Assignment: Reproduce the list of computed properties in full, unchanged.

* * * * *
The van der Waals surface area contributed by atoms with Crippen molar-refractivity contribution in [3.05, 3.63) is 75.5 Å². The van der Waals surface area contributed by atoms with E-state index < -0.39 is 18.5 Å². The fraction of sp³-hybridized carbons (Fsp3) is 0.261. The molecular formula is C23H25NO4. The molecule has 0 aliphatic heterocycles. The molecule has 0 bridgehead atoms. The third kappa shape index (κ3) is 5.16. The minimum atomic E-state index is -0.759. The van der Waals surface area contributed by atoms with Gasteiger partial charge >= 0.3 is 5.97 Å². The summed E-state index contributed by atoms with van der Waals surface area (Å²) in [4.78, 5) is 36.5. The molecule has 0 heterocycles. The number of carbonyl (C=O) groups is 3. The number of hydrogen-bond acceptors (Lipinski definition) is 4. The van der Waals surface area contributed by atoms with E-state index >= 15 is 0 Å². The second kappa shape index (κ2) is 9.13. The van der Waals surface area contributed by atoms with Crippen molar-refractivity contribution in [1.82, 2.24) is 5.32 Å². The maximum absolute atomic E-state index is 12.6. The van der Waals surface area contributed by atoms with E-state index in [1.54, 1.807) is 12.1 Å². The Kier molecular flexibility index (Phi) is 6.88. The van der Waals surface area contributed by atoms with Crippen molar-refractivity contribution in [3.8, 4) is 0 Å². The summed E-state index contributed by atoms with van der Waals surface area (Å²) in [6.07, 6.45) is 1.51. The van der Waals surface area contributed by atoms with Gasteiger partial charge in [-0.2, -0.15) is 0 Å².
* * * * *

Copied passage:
The van der Waals surface area contributed by atoms with Crippen molar-refractivity contribution in [3.05, 3.63) is 75.5 Å². The van der Waals surface area contributed by atoms with E-state index < -0.39 is 18.5 Å². The fraction of sp³-hybridized carbons (Fsp3) is 0.261. The molecular formula is C23H25NO4. The molecule has 0 aliphatic heterocycles. The molecule has 0 bridgehead atoms. The third kappa shape index (κ3) is 5.16. The minimum atomic E-state index is -0.759. The van der Waals surface area contributed by atoms with Gasteiger partial charge >= 0.3 is 5.97 Å². The summed E-state index contributed by atoms with van der Waals surface area (Å²) in [4.78, 5) is 36.5. The molecule has 0 heterocycles. The number of carbonyl (C=O) groups is 3. The number of hydrogen-bond acceptors (Lipinski definition) is 4. The van der Waals surface area contributed by atoms with E-state index >= 15 is 0 Å². The second kappa shape index (κ2) is 9.13. The van der Waals surface area contributed by atoms with Crippen molar-refractivity contribution in [1.82, 2.24) is 5.32 Å². The maximum absolute atomic E-state index is 12.6. The van der Waals surface area contributed by atoms with E-state index in [1.54, 1.807) is 12.1 Å². The Kier molecular flexibility index (Phi) is 6.88. The van der Waals surface area contributed by atoms with Crippen molar-refractivity contribution in [3.8, 4) is 0 Å². The summed E-state index contributed by atoms with van der Waals surface area (Å²) in [6.07, 6.45) is 1.51. The van der Waals surface area contributed by atoms with Gasteiger partial charge in [-0.2, -0.15) is 0 Å².